It’s one of the duties of the Financial Review to welcome each incoming chairman of the Business Council of Australia (BCA) as the messiah who will usher in a new era of successful business influence-wielding and agenda-setting. So today, not one but two articles are thrown like palms at the feet of Tim Reed (formerly CEO of tax software company MYOB), who will take over as chair of the BCA.
Jennifer Hewett is particularly excited — “Reed is a particularly good choice to replace the retiring Grant King” as he has “obvious tech credentials” and “straddles the divisions that can often flare between big and small business.” And Patrick Durkin, evidently keen to turn yet the appointment of another middle-aged white guy into a positive, lauds his shaved head, lack of ties and relative youth (49…), under a headline “bald, ballsy and from tech“.
Strangely, neither explain why the former (shaved) head of MYOB is the perfect fit to lead the BCA: MYOB is one of the country’s more egregious tax avoiders. Know how much tax MYOB paid in Australia in 2016-17, according to the ATO’s report of entity tax information? Zip. Zero. Nought. Hole in the doughnut. That was on revenue of $322 million. What about in 2015-16? Zero then, too, on $295 million. 2014-15? You guessed it — nothing, off $259 million. Oh, and 2013-14? Right again. Nothing on $229 million.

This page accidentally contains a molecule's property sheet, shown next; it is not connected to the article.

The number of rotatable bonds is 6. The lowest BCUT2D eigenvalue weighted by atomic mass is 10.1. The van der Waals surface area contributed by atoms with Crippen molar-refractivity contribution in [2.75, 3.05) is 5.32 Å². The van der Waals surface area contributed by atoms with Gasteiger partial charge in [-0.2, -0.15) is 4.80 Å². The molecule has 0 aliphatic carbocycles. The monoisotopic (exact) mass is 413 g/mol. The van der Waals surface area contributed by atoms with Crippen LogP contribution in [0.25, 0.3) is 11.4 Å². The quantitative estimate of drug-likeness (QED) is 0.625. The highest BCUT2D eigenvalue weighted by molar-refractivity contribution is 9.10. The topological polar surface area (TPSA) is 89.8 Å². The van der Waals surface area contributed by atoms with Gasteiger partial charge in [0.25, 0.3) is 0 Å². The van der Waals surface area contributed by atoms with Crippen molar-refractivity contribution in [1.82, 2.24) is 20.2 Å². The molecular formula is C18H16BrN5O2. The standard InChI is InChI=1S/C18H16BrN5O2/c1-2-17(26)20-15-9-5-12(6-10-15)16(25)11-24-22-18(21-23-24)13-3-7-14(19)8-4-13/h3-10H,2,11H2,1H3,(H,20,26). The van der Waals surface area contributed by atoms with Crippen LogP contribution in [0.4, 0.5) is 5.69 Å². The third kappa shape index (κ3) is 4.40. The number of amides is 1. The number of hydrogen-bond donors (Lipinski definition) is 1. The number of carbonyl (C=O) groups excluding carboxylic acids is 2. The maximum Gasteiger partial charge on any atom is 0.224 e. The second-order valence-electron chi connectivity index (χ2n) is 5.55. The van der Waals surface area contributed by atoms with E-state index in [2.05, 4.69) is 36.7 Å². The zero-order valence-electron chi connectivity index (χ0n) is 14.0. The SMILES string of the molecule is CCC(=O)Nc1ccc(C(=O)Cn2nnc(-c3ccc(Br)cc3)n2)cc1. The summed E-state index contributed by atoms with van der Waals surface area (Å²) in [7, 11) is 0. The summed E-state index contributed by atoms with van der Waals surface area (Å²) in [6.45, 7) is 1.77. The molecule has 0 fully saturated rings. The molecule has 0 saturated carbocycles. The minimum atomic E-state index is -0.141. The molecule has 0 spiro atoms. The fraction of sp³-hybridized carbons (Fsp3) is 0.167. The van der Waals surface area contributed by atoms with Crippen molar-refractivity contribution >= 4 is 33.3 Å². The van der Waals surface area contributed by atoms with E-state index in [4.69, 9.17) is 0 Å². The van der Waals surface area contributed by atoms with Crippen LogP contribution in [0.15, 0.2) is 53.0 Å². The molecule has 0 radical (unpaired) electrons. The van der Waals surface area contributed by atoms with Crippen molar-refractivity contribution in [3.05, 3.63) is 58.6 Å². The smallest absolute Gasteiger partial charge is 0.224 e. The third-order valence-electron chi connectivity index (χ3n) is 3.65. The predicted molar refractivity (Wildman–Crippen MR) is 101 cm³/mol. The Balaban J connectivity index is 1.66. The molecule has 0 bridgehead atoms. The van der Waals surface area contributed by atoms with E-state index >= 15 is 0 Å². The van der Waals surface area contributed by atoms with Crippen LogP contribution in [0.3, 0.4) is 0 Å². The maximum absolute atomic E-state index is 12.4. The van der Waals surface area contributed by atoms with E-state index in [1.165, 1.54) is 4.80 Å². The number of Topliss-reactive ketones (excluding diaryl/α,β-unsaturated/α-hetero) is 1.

Later this year, we’ll find out from the ATO’s 2017-18 data if MYOB, which has now been acquired by private equity outfit KKR, paid any tax in Australia in that year. Its annual report for that year claims $16 million tax across its Australian and New Zealand operations.
Funnily enough, Tim thinks it’s important that corporations pay lower tax. “Throughout the year we also advocated strongly for company tax reform,” Reed burbled in his “CEO’s letter” for 2017-18. “For more than a decade Australia has shifted from having a company tax rate below the OECD average, to where it now sits as one of the highest in the developed world.”
We’re not sure how Reed actually knew that, given MYOB didn’t pay a brass razoo of tax for several years running. But it shows he’ll fit right in at Australia’s peak body for corporations that pay little or nothing to the community but insist that it’s imperative they pay even less.